HOLLYWOOD -- At lunch one day, TV writer Hindi Brooks' agent got right to the point. Before the salad even arrived, he told her she was no longer a William Morris client. "You're too old," Brooks recalled the agent saying. "I can't sell you anymore." Brooks -- who has written for such shows as "The Waltons," "Eight is Enough" and "Fame" -- was in her 40s.
Kathy McWorter's agent lied about her age when he auctioned off her feature film script for more than $1 million last year. "The more of a Wunderkind you are, the more interested they are, so we played on that" explained agent Randall Skolnik, who transformed McWorter into a 23-year-old neophyte fresh out of college. McWorter's real age was 28.
Gordon Mitchell's former agent begged him to drop such writing credits as "All in the Family" and "The Odd Couple" from his resume because network executives might consider him too old.
Jim Carlson didn't need any prodding: He'd been in enough pitch sessions to know that leaving a period piece like "Laugh In" on his credits would risk making him appear a relic from the '70s. He dropped it.
Hollywood's obsession with youth has always been the bane of aging actors. Now that shadow falls behind the camera as well, onto directors, casting directors -- and, most harshly, writers. Some of these writers still manage to eke out a decent living; others sit by their pools in the San Fernando Valley, frustrated and angry, collecting residual checks from '60s sitcoms. Either way, the impact of their struggle goes far beyond Hollywood: Many in the industry contend that the quality of TV shows and films has declined as writers have gotten younger.
"This is a generation that grew up on TV: That was its baby-sitter and teacher. This is a generation that has watched cartoons with laugh tracks," said Larry Gelbart, whose career ranges from the TV series "M*A*S*H" to the stage musical "City of Angels" and the upcoming film "Barbarians at the Gate." "By and large a lot of the writing is impoverished. The only reference [they have] is other television."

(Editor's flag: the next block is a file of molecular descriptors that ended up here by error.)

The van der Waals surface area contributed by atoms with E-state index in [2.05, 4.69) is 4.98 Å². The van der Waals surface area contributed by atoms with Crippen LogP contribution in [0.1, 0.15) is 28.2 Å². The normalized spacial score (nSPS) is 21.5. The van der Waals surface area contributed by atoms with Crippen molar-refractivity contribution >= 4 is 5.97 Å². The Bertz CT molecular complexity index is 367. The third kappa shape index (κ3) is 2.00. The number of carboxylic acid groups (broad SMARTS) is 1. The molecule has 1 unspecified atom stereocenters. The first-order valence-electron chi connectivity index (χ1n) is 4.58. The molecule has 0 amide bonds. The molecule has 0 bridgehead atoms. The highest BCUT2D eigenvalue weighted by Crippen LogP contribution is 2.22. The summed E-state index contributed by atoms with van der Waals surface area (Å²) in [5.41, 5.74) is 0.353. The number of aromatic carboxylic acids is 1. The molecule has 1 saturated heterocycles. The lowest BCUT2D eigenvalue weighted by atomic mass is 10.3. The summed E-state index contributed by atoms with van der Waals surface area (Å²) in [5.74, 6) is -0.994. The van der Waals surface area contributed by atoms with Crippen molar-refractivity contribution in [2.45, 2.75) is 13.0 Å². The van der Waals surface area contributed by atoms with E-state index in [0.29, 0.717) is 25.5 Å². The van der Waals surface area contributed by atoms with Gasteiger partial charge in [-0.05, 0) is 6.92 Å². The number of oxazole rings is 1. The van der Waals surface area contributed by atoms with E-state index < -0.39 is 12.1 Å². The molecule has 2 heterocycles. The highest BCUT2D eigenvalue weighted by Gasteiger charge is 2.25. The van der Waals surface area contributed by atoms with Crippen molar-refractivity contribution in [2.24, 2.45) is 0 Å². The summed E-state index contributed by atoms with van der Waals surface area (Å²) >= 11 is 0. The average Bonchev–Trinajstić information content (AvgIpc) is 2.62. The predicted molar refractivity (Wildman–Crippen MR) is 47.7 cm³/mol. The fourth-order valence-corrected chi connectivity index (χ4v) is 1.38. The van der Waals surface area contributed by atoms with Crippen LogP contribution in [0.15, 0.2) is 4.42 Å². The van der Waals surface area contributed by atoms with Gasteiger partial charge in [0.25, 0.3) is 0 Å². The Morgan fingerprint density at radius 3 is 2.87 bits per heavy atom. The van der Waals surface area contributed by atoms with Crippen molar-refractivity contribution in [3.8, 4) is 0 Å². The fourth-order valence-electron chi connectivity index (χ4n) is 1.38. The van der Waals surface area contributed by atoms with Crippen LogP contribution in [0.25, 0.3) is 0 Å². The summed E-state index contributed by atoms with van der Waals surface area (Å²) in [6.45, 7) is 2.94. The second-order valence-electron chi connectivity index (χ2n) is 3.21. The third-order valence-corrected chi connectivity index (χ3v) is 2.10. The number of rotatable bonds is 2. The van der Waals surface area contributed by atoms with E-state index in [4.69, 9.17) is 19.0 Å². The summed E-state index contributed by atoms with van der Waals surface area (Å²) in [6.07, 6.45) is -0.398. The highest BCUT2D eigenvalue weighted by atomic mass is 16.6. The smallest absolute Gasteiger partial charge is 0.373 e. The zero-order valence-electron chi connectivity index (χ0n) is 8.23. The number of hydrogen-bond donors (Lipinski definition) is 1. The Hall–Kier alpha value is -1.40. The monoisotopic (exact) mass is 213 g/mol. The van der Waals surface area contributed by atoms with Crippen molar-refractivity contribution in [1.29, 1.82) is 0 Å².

But interviews with more than 50 writers, agents, producers and executives in Hollywood revealed a general pattern of PTC discrimination against older writers, particularly in TV but also in feature films. "Two days ago a writer came to me -- someone accomplished in film and TV," said one director. "But she's in her late 50s, and I don't think we could get her approved today."
"Certainly there are individuals who have established a reputation so stellar that they are continued to be offered projects," said entertainment attorney David Colden. "But when I go public with a writer, inevitably one of the questions is how old they are. If they're less than 30, it's OK, but 30-35 is beginning to push it. We're talking extreme ageism here. If you haven't made it by 40, your career is over."
While age discrimination appears to be a widely acknowledged fact of life in the television industry, many producers and studio executives on the feature film side disagree that older writers face higher obstacles. Rather, they insist, older writers are valued. "If you're doing an epic historical movie, for example, you're not going to hire a kid," said David Hoberman, president of Disney's Touchstone Pictures. "It takes seasoning."
Certainly, feature film writers like Gelbart, William Goldman ("Misery"), Alvin Sargent ("Dominick and Eugene," the film adaptation of "Other People's Money") and Frank Pierson ("Presumed Innocent") remain much in demand. But there are many others whose careers have faded with successive birthdays. And even some older writers who seem firmly established privately express fears that a dry period would end their careers. Writers in their 40s have been known to shave a couple of years off their public age in an effort to protect their careers. Young writers dominate the spec script auction market -- where screenplays have sold for more than $1 million. And Skolnick's packaging of the 28-year-old McWorter suggests that younger writers have an edge in the competition for big money.
Next spring, the Writers Guild of America will release a report documenting the continued obstacles facing older writers. A 1989 study showed that the share of employment going to writers in their 50s and 60s declined in the mid-1980s.
The Caucus for Producers, Writers and Directors -- together with the International Documentary Foundation -- recently produced a documentary on ageism in the television industry. "Power and Fear: The Hollywood Grey List" that dramatically compares the problem with the Hollywood blacklisting of communists in the 1950s. But the reasons that so many older writers face sagging careers is more complex than that analogy suggests, starting with the fact that more people are competing for fewer dollars.